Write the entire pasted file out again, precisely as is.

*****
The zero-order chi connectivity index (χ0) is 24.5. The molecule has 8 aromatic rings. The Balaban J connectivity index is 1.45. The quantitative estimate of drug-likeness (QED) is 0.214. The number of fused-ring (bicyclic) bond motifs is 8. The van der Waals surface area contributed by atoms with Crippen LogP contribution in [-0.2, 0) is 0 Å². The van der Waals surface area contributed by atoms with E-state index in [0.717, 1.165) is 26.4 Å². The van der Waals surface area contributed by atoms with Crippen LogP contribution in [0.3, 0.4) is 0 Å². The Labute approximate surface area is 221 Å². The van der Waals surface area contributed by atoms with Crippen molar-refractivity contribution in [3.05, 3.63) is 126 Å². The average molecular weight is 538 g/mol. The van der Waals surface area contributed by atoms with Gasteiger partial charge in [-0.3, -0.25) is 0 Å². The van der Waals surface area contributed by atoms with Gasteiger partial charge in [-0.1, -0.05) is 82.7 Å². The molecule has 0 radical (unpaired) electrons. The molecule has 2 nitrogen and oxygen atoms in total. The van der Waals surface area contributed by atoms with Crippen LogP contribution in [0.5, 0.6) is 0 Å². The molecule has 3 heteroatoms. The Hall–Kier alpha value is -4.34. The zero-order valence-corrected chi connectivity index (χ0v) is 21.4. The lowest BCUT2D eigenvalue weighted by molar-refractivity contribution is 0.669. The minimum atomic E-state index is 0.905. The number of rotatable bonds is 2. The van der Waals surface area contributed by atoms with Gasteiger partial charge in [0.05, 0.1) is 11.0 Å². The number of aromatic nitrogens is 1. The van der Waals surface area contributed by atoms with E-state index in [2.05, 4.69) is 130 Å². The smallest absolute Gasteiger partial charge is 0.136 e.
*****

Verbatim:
The zero-order chi connectivity index (χ0) is 24.5. The molecule has 8 aromatic rings. The Balaban J connectivity index is 1.45. The quantitative estimate of drug-likeness (QED) is 0.214. The number of fused-ring (bicyclic) bond motifs is 8. The van der Waals surface area contributed by atoms with Crippen LogP contribution in [-0.2, 0) is 0 Å². The van der Waals surface area contributed by atoms with E-state index in [0.717, 1.165) is 26.4 Å². The van der Waals surface area contributed by atoms with Crippen LogP contribution in [0.3, 0.4) is 0 Å². The Labute approximate surface area is 221 Å². The van der Waals surface area contributed by atoms with Crippen molar-refractivity contribution in [3.05, 3.63) is 126 Å². The average molecular weight is 538 g/mol. The van der Waals surface area contributed by atoms with Gasteiger partial charge in [-0.3, -0.25) is 0 Å². The van der Waals surface area contributed by atoms with Gasteiger partial charge in [-0.1, -0.05) is 82.7 Å². The molecule has 0 radical (unpaired) electrons. The molecule has 2 nitrogen and oxygen atoms in total. The van der Waals surface area contributed by atoms with Crippen LogP contribution in [0.5, 0.6) is 0 Å². The molecule has 3 heteroatoms. The Hall–Kier alpha value is -4.34. The zero-order valence-corrected chi connectivity index (χ0v) is 21.4. The lowest BCUT2D eigenvalue weighted by molar-refractivity contribution is 0.669. The minimum atomic E-state index is 0.905. The number of rotatable bonds is 2. The van der Waals surface area contributed by atoms with Gasteiger partial charge in [0.05, 0.1) is 11.0 Å². The number of aromatic nitrogens is 1. The van der Waals surface area contributed by atoms with E-state index in [2.05, 4.69) is 130 Å². The smallest absolute Gasteiger partial charge is 0.136 e.